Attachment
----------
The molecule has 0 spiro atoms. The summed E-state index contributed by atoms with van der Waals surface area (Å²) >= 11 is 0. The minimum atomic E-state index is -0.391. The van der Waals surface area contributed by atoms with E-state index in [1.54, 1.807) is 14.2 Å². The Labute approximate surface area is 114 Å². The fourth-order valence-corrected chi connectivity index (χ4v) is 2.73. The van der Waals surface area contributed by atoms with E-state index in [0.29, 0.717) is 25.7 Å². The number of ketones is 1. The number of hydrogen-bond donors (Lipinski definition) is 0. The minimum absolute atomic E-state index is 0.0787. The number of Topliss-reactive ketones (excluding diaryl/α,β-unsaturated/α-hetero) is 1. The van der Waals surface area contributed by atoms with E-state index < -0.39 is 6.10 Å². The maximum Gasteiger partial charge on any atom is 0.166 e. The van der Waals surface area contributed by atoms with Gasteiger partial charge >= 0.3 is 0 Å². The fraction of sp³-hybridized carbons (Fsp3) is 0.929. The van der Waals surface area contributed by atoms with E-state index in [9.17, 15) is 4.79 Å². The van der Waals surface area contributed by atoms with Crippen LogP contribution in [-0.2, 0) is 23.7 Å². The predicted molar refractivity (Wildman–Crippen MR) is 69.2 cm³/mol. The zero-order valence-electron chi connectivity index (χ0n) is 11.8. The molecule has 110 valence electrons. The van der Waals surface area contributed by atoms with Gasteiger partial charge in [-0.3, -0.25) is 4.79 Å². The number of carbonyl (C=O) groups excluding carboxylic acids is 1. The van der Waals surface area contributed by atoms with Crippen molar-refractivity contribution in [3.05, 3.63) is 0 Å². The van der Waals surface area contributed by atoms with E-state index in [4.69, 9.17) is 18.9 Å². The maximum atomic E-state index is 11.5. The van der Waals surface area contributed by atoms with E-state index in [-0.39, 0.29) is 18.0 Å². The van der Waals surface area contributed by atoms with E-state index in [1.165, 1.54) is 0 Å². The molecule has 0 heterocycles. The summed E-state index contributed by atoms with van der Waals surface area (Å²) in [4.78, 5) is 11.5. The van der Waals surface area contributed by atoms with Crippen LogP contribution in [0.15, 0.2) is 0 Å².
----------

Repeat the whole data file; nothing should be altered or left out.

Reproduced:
The molecule has 0 spiro atoms. The summed E-state index contributed by atoms with van der Waals surface area (Å²) >= 11 is 0. The minimum atomic E-state index is -0.391. The van der Waals surface area contributed by atoms with E-state index in [1.54, 1.807) is 14.2 Å². The Labute approximate surface area is 114 Å². The fourth-order valence-corrected chi connectivity index (χ4v) is 2.73. The van der Waals surface area contributed by atoms with E-state index in [0.29, 0.717) is 25.7 Å². The number of ketones is 1. The number of hydrogen-bond donors (Lipinski definition) is 0. The minimum absolute atomic E-state index is 0.0787. The number of Topliss-reactive ketones (excluding diaryl/α,β-unsaturated/α-hetero) is 1. The van der Waals surface area contributed by atoms with E-state index < -0.39 is 6.10 Å². The maximum Gasteiger partial charge on any atom is 0.166 e. The van der Waals surface area contributed by atoms with Gasteiger partial charge >= 0.3 is 0 Å². The fraction of sp³-hybridized carbons (Fsp3) is 0.929. The van der Waals surface area contributed by atoms with E-state index in [9.17, 15) is 4.79 Å². The van der Waals surface area contributed by atoms with Crippen LogP contribution in [-0.2, 0) is 23.7 Å². The predicted molar refractivity (Wildman–Crippen MR) is 69.2 cm³/mol. The zero-order valence-electron chi connectivity index (χ0n) is 11.8. The molecule has 110 valence electrons. The van der Waals surface area contributed by atoms with Gasteiger partial charge in [-0.3, -0.25) is 4.79 Å². The number of carbonyl (C=O) groups excluding carboxylic acids is 1. The van der Waals surface area contributed by atoms with Crippen molar-refractivity contribution in [3.05, 3.63) is 0 Å². The van der Waals surface area contributed by atoms with E-state index in [4.69, 9.17) is 18.9 Å². The maximum atomic E-state index is 11.5. The van der Waals surface area contributed by atoms with E-state index in [-0.39, 0.29) is 18.0 Å². The van der Waals surface area contributed by atoms with E-state index in [1.165, 1.54) is 0 Å². The molecule has 0 heterocycles. The summed E-state index contributed by atoms with van der Waals surface area (Å²) in [4.78, 5) is 11.5. The van der Waals surface area contributed by atoms with Crippen LogP contribution in [0.15, 0.2) is 0 Å².